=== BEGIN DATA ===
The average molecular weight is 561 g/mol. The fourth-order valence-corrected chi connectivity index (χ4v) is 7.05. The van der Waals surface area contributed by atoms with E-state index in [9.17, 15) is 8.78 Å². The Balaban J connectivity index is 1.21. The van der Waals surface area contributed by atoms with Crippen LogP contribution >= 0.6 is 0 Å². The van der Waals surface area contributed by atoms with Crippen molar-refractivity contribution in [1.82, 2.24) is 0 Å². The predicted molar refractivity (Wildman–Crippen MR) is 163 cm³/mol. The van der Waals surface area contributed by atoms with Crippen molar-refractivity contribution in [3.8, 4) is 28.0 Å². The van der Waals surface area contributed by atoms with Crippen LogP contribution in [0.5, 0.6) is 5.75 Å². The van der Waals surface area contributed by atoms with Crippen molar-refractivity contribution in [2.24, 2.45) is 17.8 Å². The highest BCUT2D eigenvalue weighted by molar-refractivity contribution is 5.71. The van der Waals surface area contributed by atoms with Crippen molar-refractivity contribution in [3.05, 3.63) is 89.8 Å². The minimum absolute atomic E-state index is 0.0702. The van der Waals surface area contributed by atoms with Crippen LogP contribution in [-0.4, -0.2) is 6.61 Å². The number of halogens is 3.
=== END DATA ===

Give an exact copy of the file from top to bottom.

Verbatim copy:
The average molecular weight is 561 g/mol. The fourth-order valence-corrected chi connectivity index (χ4v) is 7.05. The van der Waals surface area contributed by atoms with E-state index in [9.17, 15) is 8.78 Å². The Balaban J connectivity index is 1.21. The van der Waals surface area contributed by atoms with Crippen LogP contribution >= 0.6 is 0 Å². The van der Waals surface area contributed by atoms with Crippen molar-refractivity contribution in [1.82, 2.24) is 0 Å². The predicted molar refractivity (Wildman–Crippen MR) is 163 cm³/mol. The van der Waals surface area contributed by atoms with Crippen molar-refractivity contribution in [3.8, 4) is 28.0 Å². The van der Waals surface area contributed by atoms with Crippen LogP contribution in [0.5, 0.6) is 5.75 Å². The van der Waals surface area contributed by atoms with Crippen molar-refractivity contribution in [2.24, 2.45) is 17.8 Å². The highest BCUT2D eigenvalue weighted by molar-refractivity contribution is 5.71. The van der Waals surface area contributed by atoms with Crippen molar-refractivity contribution in [3.05, 3.63) is 89.8 Å². The minimum absolute atomic E-state index is 0.0702. The van der Waals surface area contributed by atoms with Crippen LogP contribution in [-0.4, -0.2) is 6.61 Å². The number of halogens is 3.